The putative SmUSPs were identified and selected by mining S. mansoni sequences in GeneDB database (version 5.0, available at http://www.genedb.org/genedb/smansoni/) using the basic local alignment search tool (BLAST) algorithm BLASTp and Homo sapiens reference USP proteins as queries . Best Blastp hits showing cut-off values < e−12 were selected. Reference proteins from Mus musculus, Rattus norvegicus, Drosophila melanogaster and Caenorhabditis elegans were searched in the NCBI (National Center for Biotechnology Information) using BLASTp tool and non-redundant database to obtain a full set of putative orthologue USP proteins to compare with the S. mansoni putative proteins. Analyses of protein families, domains and active sites were performed using the PFAM (version 27.0, available at http://pfam.sanger.ac.uk) and Conserved Domains Database (CDD) (http://www.ncbi.nlm.nih.gov/cdd/) . The entire protein sequences were used to perform multiple sequence alignments using CLUSTALX2 with the default settings (available at http://www.clustal.org/clustal2/) [26, 27]. A phylogenetic tree was inferred using the neighbour-joining method and the Jones-Taylor-Thornton model . A bootstrap consensus tree inferred from 1,000 replicates was used to represent the evolutionary history of the taxa analysed. The molecular phylogenetic analyses were conducted using MEGA 5 software . All positions containing gaps and missing data were eliminated from the dataset. Furthermore, the Kyoto Encyclopedia of Genes and Genomes (KEGG) database (available at http://www.genome.jp/kegg/) was used to search for orthologue proteins in S. mansoni compared with Eukaryote protein-coding genes generated from the GENES database in KEGG . The protein domain logos were generated using WebLogo 2.8.2 at http://weblogo.berkeley.edu/logo.cgi .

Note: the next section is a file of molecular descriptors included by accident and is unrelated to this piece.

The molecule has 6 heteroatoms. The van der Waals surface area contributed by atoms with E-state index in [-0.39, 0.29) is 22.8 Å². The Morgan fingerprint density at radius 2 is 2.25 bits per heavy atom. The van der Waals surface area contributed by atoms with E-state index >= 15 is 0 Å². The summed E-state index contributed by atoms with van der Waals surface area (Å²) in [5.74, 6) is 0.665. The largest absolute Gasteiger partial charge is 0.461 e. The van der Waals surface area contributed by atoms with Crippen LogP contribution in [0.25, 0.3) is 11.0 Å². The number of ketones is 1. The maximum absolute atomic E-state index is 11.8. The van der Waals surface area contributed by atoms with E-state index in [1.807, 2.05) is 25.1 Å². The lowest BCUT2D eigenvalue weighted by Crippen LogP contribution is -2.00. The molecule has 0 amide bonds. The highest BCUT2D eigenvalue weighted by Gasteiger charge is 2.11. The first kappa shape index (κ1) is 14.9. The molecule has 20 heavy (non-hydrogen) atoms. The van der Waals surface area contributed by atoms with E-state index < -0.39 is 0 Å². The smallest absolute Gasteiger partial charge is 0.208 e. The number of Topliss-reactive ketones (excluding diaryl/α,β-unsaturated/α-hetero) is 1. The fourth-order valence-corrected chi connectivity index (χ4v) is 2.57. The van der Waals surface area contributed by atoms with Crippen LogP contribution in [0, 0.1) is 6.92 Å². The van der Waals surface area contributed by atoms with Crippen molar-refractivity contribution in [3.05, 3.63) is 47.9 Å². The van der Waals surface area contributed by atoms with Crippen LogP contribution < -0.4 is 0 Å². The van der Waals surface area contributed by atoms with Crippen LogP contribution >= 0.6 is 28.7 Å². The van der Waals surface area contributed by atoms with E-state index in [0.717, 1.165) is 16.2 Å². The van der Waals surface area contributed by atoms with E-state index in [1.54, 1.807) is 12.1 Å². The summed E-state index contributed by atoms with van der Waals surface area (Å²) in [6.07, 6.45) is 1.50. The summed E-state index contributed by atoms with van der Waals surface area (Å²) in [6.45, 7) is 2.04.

Expression analysis of identified USPs
Total RNA from cercariae, schistosomula, adult worms and eggs was obtained using a combination of TRIzol (GIBCO, Sao Paulo, Brazil) and chloroform extraction; it was then column-purified using the SV Total RNA Isolation System (Promega, Belo Horizonte, Brazil). The preparation was treated three times with RNase-free DNase I (1 unit each treatment), as described by the manufacturer (RQ1 DNase; Promega). The RNA was quantified using a spectrophotometer, and an aliquot containing 1 μg of total RNA was reverse transcribed using an oligodT primer from the ThermoScript RT-PCR System (Invitrogen) as described by the manufacturer. The efficiency of DNAse I treatment was evaluated by PCR amplification of a cDNA reaction mix lacking the ThermoScript enzyme. S. mansoni-specific primers were designed using the GeneRunner® program. Despite the fact that USPs have well-conserved sequences, primers were designed to less conserved regions. The sequence accession numbers and their primer pairs are shown in Additional file 1: Table S1. Reverse-transcribed cDNA samples were used as templates for PCR amplification using SYBR Green Master Mix UDG-ROX® (Invitrogen) and a 7300 Real-Time PCR System (Applied Biosystems, Rio de Janeiro, Brazil). S. mansoni EIF4E was used as an endogenous control (GeneDB ID: Smp_001500) (forward primer: 5’-TGTTCCAACCACGGTCTCG-3’, reverse primer: 5’-TCGCCTTCCAATGCTTAGG-3’) . The efficiency of each pair of primers was evaluated according to the protocol developed by the Applied Biosystems application (the cDNA dilutions used were 1:4, 1:16, 1:64, 1:256 and 1:1024). The absence of non-specific products was confirmed by the presence of a single peak in the dissociation curves. For all investigated transcripts, three biological and technical replicates were performed, and their gene expression levels normalized using the EIF4E transcript as a reference according to the 2−ΔCt method  using the Applied Biosystems 7300 software.